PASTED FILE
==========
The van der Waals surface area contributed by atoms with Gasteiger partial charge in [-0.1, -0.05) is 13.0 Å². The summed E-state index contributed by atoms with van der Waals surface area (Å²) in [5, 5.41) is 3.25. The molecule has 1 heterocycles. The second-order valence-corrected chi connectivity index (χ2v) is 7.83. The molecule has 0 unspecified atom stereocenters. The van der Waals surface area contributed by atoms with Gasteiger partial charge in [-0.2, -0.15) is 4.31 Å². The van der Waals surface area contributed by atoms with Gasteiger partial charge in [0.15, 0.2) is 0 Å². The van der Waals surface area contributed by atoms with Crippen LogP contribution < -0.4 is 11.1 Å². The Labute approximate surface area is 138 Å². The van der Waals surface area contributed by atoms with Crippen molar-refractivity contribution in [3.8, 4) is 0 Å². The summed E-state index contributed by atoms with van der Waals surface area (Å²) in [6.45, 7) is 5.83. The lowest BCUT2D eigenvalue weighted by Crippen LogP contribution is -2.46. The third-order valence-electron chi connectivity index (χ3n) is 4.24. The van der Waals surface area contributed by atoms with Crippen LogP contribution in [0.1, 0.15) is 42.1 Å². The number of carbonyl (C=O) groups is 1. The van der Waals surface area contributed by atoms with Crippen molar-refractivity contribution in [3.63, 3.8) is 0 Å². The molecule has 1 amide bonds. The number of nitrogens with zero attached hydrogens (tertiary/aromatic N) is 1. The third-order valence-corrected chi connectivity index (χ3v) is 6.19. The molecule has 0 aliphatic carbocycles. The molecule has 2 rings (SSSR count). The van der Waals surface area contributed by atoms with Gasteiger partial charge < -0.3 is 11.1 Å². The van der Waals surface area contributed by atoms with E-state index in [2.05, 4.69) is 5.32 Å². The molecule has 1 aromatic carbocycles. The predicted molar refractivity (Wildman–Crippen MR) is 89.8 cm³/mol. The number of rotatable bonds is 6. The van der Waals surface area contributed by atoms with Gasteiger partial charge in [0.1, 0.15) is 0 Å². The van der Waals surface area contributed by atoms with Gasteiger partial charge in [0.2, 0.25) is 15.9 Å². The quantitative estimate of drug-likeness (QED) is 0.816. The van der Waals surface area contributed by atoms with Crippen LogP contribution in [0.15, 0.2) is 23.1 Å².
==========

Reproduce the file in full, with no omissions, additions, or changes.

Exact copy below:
The van der Waals surface area contributed by atoms with Gasteiger partial charge in [-0.1, -0.05) is 13.0 Å². The summed E-state index contributed by atoms with van der Waals surface area (Å²) in [5, 5.41) is 3.25. The molecule has 1 heterocycles. The second-order valence-corrected chi connectivity index (χ2v) is 7.83. The molecule has 0 unspecified atom stereocenters. The van der Waals surface area contributed by atoms with Gasteiger partial charge in [-0.2, -0.15) is 4.31 Å². The van der Waals surface area contributed by atoms with Gasteiger partial charge in [0.15, 0.2) is 0 Å². The van der Waals surface area contributed by atoms with Crippen LogP contribution < -0.4 is 11.1 Å². The Labute approximate surface area is 138 Å². The van der Waals surface area contributed by atoms with Crippen molar-refractivity contribution in [3.8, 4) is 0 Å². The summed E-state index contributed by atoms with van der Waals surface area (Å²) in [6.45, 7) is 5.83. The lowest BCUT2D eigenvalue weighted by Crippen LogP contribution is -2.46. The third-order valence-electron chi connectivity index (χ3n) is 4.24. The van der Waals surface area contributed by atoms with Crippen LogP contribution in [0.1, 0.15) is 42.1 Å². The number of carbonyl (C=O) groups is 1. The van der Waals surface area contributed by atoms with Crippen molar-refractivity contribution in [3.63, 3.8) is 0 Å². The molecule has 1 amide bonds. The number of nitrogens with zero attached hydrogens (tertiary/aromatic N) is 1. The third-order valence-corrected chi connectivity index (χ3v) is 6.19. The molecule has 0 aliphatic carbocycles. The molecule has 2 rings (SSSR count). The van der Waals surface area contributed by atoms with Gasteiger partial charge < -0.3 is 11.1 Å². The van der Waals surface area contributed by atoms with E-state index in [2.05, 4.69) is 5.32 Å². The molecule has 1 aromatic carbocycles. The predicted molar refractivity (Wildman–Crippen MR) is 89.8 cm³/mol. The number of rotatable bonds is 6. The van der Waals surface area contributed by atoms with Gasteiger partial charge in [0.1, 0.15) is 0 Å². The van der Waals surface area contributed by atoms with Gasteiger partial charge in [0.2, 0.25) is 15.9 Å². The quantitative estimate of drug-likeness (QED) is 0.816. The van der Waals surface area contributed by atoms with Crippen LogP contribution in [0.15, 0.2) is 23.1 Å².